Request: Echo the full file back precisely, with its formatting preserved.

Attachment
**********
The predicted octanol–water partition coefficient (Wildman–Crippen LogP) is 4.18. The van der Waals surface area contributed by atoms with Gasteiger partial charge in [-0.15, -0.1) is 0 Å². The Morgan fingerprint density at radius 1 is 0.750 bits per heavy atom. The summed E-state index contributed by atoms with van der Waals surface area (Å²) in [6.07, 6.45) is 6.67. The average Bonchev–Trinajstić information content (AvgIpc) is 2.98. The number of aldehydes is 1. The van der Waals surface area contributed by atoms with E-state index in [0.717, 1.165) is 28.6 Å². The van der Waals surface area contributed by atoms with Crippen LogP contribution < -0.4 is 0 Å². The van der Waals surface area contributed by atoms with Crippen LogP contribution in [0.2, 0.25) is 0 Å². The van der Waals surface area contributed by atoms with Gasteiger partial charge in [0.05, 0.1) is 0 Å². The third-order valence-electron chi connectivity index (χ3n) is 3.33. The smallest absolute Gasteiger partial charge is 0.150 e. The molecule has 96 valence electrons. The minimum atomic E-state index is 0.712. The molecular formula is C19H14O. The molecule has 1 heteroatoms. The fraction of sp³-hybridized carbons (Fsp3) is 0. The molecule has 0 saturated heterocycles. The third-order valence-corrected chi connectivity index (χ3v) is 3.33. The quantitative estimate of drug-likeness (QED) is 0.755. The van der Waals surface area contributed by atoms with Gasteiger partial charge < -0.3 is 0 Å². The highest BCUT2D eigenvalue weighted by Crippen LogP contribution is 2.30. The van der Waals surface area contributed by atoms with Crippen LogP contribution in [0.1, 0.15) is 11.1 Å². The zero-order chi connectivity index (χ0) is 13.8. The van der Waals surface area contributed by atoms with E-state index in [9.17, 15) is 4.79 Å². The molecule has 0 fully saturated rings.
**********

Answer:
The predicted octanol–water partition coefficient (Wildman–Crippen LogP) is 4.18. The van der Waals surface area contributed by atoms with Gasteiger partial charge in [-0.15, -0.1) is 0 Å². The Morgan fingerprint density at radius 1 is 0.750 bits per heavy atom. The summed E-state index contributed by atoms with van der Waals surface area (Å²) in [6.07, 6.45) is 6.67. The average Bonchev–Trinajstić information content (AvgIpc) is 2.98. The number of aldehydes is 1. The van der Waals surface area contributed by atoms with E-state index in [0.717, 1.165) is 28.6 Å². The van der Waals surface area contributed by atoms with Crippen LogP contribution < -0.4 is 0 Å². The van der Waals surface area contributed by atoms with Crippen LogP contribution in [0.2, 0.25) is 0 Å². The van der Waals surface area contributed by atoms with Gasteiger partial charge in [0.05, 0.1) is 0 Å². The third-order valence-electron chi connectivity index (χ3n) is 3.33. The smallest absolute Gasteiger partial charge is 0.150 e. The molecule has 96 valence electrons. The minimum atomic E-state index is 0.712. The molecular formula is C19H14O. The molecule has 1 heteroatoms. The fraction of sp³-hybridized carbons (Fsp3) is 0. The molecule has 0 saturated heterocycles. The third-order valence-corrected chi connectivity index (χ3v) is 3.33. The quantitative estimate of drug-likeness (QED) is 0.755. The van der Waals surface area contributed by atoms with Gasteiger partial charge < -0.3 is 0 Å². The highest BCUT2D eigenvalue weighted by Crippen LogP contribution is 2.30. The van der Waals surface area contributed by atoms with Crippen LogP contribution in [0.1, 0.15) is 11.1 Å². The zero-order chi connectivity index (χ0) is 13.8. The van der Waals surface area contributed by atoms with E-state index in [9.17, 15) is 4.79 Å². The molecule has 0 fully saturated rings.